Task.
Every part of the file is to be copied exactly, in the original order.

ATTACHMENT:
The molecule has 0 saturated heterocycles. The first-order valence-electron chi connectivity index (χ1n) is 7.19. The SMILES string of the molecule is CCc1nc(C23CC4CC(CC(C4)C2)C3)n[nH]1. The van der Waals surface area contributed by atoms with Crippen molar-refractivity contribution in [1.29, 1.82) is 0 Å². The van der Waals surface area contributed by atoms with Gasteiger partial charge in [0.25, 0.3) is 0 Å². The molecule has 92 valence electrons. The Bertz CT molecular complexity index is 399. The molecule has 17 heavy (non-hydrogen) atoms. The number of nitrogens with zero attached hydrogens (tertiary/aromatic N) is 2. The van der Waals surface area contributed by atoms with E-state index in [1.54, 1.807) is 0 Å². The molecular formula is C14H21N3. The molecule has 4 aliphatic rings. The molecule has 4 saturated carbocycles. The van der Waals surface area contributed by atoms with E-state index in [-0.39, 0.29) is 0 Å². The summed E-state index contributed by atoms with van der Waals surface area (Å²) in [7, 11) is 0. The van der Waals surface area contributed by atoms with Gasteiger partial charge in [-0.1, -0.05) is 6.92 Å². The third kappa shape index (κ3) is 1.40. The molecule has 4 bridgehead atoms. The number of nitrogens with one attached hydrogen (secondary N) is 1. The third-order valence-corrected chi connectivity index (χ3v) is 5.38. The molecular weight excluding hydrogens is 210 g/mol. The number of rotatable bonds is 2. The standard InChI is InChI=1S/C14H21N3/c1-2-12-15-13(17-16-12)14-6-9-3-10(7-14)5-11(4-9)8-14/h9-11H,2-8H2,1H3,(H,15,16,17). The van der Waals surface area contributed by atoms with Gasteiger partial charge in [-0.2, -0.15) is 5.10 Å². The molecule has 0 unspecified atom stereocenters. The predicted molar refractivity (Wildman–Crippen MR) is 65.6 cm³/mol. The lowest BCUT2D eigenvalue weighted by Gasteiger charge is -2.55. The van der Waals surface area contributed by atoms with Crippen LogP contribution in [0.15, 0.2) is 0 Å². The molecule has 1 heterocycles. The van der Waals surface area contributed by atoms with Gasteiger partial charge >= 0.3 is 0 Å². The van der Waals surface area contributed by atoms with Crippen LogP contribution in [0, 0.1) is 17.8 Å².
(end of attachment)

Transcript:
The molecule has 0 saturated heterocycles. The first-order valence-electron chi connectivity index (χ1n) is 7.19. The SMILES string of the molecule is CCc1nc(C23CC4CC(CC(C4)C2)C3)n[nH]1. The van der Waals surface area contributed by atoms with Crippen molar-refractivity contribution in [1.29, 1.82) is 0 Å². The van der Waals surface area contributed by atoms with Gasteiger partial charge in [0.25, 0.3) is 0 Å². The molecule has 92 valence electrons. The Bertz CT molecular complexity index is 399. The molecule has 17 heavy (non-hydrogen) atoms. The number of nitrogens with zero attached hydrogens (tertiary/aromatic N) is 2. The van der Waals surface area contributed by atoms with E-state index in [1.54, 1.807) is 0 Å². The molecular formula is C14H21N3. The molecule has 4 aliphatic rings. The molecule has 4 saturated carbocycles. The van der Waals surface area contributed by atoms with E-state index in [-0.39, 0.29) is 0 Å². The summed E-state index contributed by atoms with van der Waals surface area (Å²) in [7, 11) is 0. The van der Waals surface area contributed by atoms with Gasteiger partial charge in [-0.1, -0.05) is 6.92 Å². The third kappa shape index (κ3) is 1.40. The molecule has 4 bridgehead atoms. The number of nitrogens with one attached hydrogen (secondary N) is 1. The third-order valence-corrected chi connectivity index (χ3v) is 5.38. The molecular weight excluding hydrogens is 210 g/mol. The number of rotatable bonds is 2. The standard InChI is InChI=1S/C14H21N3/c1-2-12-15-13(17-16-12)14-6-9-3-10(7-14)5-11(4-9)8-14/h9-11H,2-8H2,1H3,(H,15,16,17). The van der Waals surface area contributed by atoms with Gasteiger partial charge in [-0.2, -0.15) is 5.10 Å². The molecule has 0 unspecified atom stereocenters. The predicted molar refractivity (Wildman–Crippen MR) is 65.6 cm³/mol. The lowest BCUT2D eigenvalue weighted by Gasteiger charge is -2.55. The van der Waals surface area contributed by atoms with Crippen LogP contribution in [0.15, 0.2) is 0 Å². The molecule has 1 heterocycles. The van der Waals surface area contributed by atoms with Gasteiger partial charge >= 0.3 is 0 Å². The van der Waals surface area contributed by atoms with Crippen LogP contribution in [0, 0.1) is 17.8 Å².